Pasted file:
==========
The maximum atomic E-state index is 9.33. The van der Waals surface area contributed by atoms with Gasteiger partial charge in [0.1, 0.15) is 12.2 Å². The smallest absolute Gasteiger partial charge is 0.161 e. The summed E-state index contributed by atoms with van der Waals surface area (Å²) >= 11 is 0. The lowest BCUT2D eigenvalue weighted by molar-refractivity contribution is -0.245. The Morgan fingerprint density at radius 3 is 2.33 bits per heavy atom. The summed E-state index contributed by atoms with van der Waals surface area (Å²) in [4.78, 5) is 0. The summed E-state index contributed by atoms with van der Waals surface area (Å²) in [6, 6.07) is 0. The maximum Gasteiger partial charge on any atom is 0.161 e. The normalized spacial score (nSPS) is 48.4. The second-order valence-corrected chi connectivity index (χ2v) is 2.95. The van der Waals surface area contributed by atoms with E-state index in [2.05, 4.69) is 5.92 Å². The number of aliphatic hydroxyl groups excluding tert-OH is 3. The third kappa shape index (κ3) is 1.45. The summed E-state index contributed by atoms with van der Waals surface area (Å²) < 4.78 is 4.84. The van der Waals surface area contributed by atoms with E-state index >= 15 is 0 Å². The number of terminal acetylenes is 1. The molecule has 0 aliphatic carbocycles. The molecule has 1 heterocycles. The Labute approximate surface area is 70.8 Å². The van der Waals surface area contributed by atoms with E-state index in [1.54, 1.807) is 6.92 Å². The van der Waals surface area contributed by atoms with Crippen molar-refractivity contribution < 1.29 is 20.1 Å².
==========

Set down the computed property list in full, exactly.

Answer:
The maximum atomic E-state index is 9.33. The van der Waals surface area contributed by atoms with Gasteiger partial charge in [0.1, 0.15) is 12.2 Å². The smallest absolute Gasteiger partial charge is 0.161 e. The summed E-state index contributed by atoms with van der Waals surface area (Å²) >= 11 is 0. The lowest BCUT2D eigenvalue weighted by molar-refractivity contribution is -0.245. The Morgan fingerprint density at radius 3 is 2.33 bits per heavy atom. The summed E-state index contributed by atoms with van der Waals surface area (Å²) in [4.78, 5) is 0. The summed E-state index contributed by atoms with van der Waals surface area (Å²) in [6, 6.07) is 0. The maximum Gasteiger partial charge on any atom is 0.161 e. The normalized spacial score (nSPS) is 48.4. The second-order valence-corrected chi connectivity index (χ2v) is 2.95. The van der Waals surface area contributed by atoms with E-state index in [2.05, 4.69) is 5.92 Å². The number of aliphatic hydroxyl groups excluding tert-OH is 3. The third kappa shape index (κ3) is 1.45. The summed E-state index contributed by atoms with van der Waals surface area (Å²) < 4.78 is 4.84. The van der Waals surface area contributed by atoms with E-state index >= 15 is 0 Å². The number of terminal acetylenes is 1. The molecule has 0 aliphatic carbocycles. The molecule has 1 heterocycles. The Labute approximate surface area is 70.8 Å². The van der Waals surface area contributed by atoms with E-state index in [1.54, 1.807) is 6.92 Å². The van der Waals surface area contributed by atoms with Crippen molar-refractivity contribution < 1.29 is 20.1 Å².